Meanwhile, Elsbeth’s page, Flamel, has discovered the Prince’s subterfuge;
when all are gathered in public, the ‘jester’ fulfils his courtly role by
wickedly flipping the royal imposter’s wig into the air. Ailing in gaol as a
result of his impertinence, Fantasio is rescued by the now enamoured princess,
who gives him the key to her garden. The humiliated and Prince and the enraged
King are about to declare war between their two nations, when Fantasio
intervenes and pleads for peace. The Prince decides that Elsbeth is not the
bride for him and sets off home. The King rewards Fantasio for his services,
naming him a Prince; when Fantasio tries to return the key to Elsbeth, she
urges him to keep it.

Offenbach’s score contains many musical gems, but
the overture gives little hint of the treasures to come. During the slow,
mysterious introduction, Mark Elder, conducting without a baton, subtly coaxed
some delicate playing from the instrumentalists of the Orchestra of the Age of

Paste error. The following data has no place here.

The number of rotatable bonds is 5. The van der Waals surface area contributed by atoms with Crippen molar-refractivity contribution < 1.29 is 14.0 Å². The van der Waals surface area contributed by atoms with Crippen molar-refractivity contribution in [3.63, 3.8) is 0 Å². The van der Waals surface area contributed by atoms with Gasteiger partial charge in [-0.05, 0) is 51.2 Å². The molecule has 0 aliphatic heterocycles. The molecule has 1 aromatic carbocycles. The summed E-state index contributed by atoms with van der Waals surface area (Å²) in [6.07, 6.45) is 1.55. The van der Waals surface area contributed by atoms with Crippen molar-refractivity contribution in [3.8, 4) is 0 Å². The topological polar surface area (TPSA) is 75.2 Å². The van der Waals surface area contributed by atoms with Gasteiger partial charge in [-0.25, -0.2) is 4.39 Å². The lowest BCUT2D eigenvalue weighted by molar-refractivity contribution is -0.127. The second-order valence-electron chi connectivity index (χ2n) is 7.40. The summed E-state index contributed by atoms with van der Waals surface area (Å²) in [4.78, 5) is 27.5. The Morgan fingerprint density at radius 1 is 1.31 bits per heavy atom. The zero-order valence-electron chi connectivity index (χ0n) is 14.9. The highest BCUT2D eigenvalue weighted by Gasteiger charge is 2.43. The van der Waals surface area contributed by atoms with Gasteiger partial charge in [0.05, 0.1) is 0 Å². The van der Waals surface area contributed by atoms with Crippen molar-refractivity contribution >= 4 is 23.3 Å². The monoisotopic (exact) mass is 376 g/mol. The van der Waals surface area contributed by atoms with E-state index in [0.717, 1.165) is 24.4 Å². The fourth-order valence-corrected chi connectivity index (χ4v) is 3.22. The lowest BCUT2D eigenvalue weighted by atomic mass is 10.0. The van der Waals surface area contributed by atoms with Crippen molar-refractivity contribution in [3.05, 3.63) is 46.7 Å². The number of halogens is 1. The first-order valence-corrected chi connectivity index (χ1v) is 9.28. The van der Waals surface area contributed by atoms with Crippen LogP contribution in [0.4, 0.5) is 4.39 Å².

Enlightenment. The wide tessitura — gentle flutes aloft, unison celli below
— and airy texture, together with the rather tentative melodic gestures,
created an ambiguous, slightly unsettling tone, before the launch of a zippy
allegro got the show on the road. But, the overall effect was rather

This faltering forward momentum was a problem throughout the first act, with
its fairly long exposition. Perhaps a staged production would create more
dramatic drive, but here the spoken dialogue — even though the French was
delivered with panache — and standard evening wear, barring Fantasio’s
colourful jackets, made things feel rather sluggish.

The mood whipped up in the second act, though; for it’s here that the
trademark Offenbach show-stoppers — offering both froth and charm, rapture
and serenity — are to be found. And, it was also here that American soprano
Brenda Rae’s star quality was revealed. As Elsbeth, in her first Act aria
Rae’s rather understated downheartedness did not make much of an impression,
the voice generally light and pleasant but lacking strong characterisation.
However, in ‘Quand l’ombre des arbres’ the bright clarity, gleaming tone,
pinpoint accuracy and sheer stylishness of Rae’s virtuosic runs, leaps and
twirls were remarkable; despite the technical challenges she truly acted with
her voice. The feistiness and pettishness beneath the decorous young maiden’s